U.S. Marshal Carrie Stetko tracks a killer in Antarctica, as the sun is about to set for six months.

See that? Short, simple, doesn’t sound too bad. Unfortunately, it is. It so is…

The Cast:

Kate Beckinsale (AKA, Selene from the Underworld series) as Carrie Stetko: a U.S. Marshall assigned to a research station in Antarctica (yes, you read that right, and no it doesn’t make sense to me either), mixes pistols and nipples with equal abandon.

Tom Skerritt (Best known playing Captain Dallas in the original Alien) as Dr. John Fury (not to be confused with nick Fury): an aging physician and champion whipstitcher on the verge of retirement and fill-in daddy figure for the sexy-times Stetko, US Marshall.

Gabriel Macht (Best known for… Suits, maybe? I‘ve honestly never watched anything else this guy appeared in) as Robert Pryce: a UN agent dispatched by the.. UN to investigate the first-ever murders in Antarctica. Yes, that doesn’t make sense either. I’m not even sure the UN has murder-investigating agents to dispatch to Antarctica.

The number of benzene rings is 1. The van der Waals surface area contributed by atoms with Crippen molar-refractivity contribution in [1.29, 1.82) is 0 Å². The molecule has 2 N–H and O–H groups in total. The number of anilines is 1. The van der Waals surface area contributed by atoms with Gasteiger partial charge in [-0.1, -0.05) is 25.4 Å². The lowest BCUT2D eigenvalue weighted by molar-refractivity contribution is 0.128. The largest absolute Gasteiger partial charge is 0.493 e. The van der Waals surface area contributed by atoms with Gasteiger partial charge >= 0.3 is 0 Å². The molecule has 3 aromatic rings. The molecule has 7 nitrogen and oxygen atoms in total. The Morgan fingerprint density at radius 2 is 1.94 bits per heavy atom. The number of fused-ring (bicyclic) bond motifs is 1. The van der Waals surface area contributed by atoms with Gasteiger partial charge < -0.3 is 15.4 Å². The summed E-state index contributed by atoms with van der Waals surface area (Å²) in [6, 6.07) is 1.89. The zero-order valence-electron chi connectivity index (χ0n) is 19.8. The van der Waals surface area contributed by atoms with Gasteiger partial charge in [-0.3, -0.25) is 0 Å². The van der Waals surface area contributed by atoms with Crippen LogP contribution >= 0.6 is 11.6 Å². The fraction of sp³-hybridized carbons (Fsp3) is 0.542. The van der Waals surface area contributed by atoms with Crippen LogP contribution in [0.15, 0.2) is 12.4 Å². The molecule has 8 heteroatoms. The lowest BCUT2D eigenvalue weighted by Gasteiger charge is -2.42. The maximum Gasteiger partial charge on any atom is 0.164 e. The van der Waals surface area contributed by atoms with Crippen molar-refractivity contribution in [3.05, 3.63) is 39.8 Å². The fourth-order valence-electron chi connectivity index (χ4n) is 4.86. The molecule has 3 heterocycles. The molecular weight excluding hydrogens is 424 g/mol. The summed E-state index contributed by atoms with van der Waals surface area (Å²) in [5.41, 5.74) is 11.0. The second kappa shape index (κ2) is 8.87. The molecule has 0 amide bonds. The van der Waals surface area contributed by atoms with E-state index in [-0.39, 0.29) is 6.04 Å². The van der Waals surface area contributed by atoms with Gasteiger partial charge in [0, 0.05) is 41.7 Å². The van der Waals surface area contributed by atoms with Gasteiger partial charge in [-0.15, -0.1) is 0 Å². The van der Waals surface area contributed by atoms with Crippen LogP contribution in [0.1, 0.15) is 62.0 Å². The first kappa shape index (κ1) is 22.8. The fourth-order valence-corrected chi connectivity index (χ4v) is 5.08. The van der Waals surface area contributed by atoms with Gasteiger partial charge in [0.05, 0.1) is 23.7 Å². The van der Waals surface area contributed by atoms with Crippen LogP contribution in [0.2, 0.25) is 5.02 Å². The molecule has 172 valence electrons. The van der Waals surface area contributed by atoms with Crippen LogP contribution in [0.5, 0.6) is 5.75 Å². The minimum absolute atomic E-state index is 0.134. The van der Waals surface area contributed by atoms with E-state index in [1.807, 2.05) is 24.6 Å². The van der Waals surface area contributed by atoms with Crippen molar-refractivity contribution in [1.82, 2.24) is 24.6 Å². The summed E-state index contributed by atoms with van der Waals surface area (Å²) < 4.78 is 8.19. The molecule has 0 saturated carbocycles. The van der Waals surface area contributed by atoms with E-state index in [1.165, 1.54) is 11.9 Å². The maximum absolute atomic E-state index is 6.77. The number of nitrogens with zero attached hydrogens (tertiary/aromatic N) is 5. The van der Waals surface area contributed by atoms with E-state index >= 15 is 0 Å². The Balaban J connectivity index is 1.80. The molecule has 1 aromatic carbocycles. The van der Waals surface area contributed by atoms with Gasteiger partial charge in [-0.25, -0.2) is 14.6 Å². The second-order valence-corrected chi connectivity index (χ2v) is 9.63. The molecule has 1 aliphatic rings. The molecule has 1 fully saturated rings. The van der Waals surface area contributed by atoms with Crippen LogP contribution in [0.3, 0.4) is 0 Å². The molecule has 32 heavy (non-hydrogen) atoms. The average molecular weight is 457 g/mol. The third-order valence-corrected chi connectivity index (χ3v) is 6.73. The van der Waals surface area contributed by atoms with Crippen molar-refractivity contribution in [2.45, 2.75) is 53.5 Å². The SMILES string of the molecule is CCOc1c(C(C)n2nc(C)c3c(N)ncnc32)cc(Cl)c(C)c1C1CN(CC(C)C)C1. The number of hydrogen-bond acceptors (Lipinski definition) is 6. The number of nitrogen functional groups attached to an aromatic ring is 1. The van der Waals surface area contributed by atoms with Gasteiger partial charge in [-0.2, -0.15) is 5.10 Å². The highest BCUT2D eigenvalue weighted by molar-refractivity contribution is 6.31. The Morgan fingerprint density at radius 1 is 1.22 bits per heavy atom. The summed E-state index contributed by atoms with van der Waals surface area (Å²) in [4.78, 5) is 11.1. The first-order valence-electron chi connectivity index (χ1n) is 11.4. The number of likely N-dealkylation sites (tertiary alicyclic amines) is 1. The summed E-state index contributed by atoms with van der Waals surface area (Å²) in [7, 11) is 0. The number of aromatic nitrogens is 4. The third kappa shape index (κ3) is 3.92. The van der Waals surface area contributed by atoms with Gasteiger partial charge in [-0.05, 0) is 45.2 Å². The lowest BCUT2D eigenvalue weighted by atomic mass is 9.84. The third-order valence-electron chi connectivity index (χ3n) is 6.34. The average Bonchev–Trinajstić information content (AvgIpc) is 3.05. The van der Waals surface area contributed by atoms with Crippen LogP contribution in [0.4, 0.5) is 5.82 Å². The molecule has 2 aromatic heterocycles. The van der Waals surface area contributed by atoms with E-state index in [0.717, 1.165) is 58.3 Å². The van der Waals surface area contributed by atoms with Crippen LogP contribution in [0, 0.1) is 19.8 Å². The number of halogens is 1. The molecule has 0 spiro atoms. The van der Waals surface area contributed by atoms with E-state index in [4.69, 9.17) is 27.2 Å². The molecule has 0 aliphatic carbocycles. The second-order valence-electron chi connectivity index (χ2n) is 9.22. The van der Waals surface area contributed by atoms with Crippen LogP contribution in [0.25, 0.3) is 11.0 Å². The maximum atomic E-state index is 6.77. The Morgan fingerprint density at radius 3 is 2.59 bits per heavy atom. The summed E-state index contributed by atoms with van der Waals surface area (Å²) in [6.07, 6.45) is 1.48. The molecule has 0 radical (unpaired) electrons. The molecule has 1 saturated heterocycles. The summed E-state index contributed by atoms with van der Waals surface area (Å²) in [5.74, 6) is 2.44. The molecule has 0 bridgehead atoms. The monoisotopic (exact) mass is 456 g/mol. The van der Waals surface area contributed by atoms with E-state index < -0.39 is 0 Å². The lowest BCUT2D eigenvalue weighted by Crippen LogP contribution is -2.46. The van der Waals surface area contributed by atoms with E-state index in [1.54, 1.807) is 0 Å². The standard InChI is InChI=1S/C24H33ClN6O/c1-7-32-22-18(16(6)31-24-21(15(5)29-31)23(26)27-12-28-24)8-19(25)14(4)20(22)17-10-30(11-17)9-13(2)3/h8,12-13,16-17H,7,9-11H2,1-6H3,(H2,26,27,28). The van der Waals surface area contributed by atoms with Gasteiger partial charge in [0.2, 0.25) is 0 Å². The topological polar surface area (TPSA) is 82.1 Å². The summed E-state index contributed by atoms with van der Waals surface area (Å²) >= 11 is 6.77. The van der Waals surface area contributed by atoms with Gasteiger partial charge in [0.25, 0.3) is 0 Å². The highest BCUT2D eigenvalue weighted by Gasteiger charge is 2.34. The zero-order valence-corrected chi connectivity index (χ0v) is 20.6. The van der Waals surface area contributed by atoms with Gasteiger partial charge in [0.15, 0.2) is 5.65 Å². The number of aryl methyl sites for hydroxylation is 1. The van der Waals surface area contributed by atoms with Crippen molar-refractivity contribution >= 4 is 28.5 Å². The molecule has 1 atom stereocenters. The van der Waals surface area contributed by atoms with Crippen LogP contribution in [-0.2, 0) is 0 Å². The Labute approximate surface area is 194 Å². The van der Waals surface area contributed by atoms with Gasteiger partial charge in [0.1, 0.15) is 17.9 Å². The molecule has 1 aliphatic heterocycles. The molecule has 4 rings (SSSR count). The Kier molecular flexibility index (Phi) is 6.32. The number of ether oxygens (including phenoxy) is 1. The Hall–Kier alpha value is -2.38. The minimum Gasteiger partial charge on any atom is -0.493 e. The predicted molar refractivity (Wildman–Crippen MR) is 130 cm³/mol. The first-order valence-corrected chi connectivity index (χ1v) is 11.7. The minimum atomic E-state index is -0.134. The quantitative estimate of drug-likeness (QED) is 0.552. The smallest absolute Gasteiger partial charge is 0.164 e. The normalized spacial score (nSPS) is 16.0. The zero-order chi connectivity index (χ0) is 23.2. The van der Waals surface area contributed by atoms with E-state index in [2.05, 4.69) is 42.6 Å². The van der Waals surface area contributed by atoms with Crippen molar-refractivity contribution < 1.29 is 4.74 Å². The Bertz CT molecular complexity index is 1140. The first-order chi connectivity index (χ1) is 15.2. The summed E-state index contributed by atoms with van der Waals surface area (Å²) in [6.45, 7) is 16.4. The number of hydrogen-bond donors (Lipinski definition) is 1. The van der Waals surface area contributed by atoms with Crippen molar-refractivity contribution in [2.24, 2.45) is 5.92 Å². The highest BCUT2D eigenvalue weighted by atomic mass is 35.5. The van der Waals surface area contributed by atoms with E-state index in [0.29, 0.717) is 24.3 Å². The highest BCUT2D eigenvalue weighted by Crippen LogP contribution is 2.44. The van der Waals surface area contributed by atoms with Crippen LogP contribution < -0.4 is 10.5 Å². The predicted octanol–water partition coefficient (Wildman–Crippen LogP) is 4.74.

Alex O’Loughlin (Best known for… well, apparently he’s in the new Hawaii Five-O series, which I probably would know if it wasn’t crap and I bothered to watch it)) as Russell Haden: Token dudebro. Also Australian and turns out to be a bad-bad kangaroo.

Columbus Short (Best known for…*frantically searches internet* Scandal! Yes, yes, he was that…guy…in Scandal) as Delfy: a pilot. Helps pick up and deliver dead bodies, ends up getting stabbed because, plot.

Budget & Box Office Info:

  • Release Date: 11 September 2009
  • Budget: $35M
  • Box Office Sales: $12M Worldwide. Ouch…

Sequels & Crossovers:

Based on the comic book Whiteout by Greg Rucka and Steve Lieber. Poor guys were probably all excited when they sold the film rights. Unfortunately, I doubt they were excited about the end result. As a matter of fact, one of the authors had this to say after viewing the finished film: “Comic Carrie and One Act Play Carrie would shake Movie Carrie down behind the bleachers, laugh her out of the You Share Our Name Club, and send her limping and mewling home to mother. And they wouldn’t feel a moment’s regret about doing it, either.”

Ouch again. I feel for you, buddy. I really do.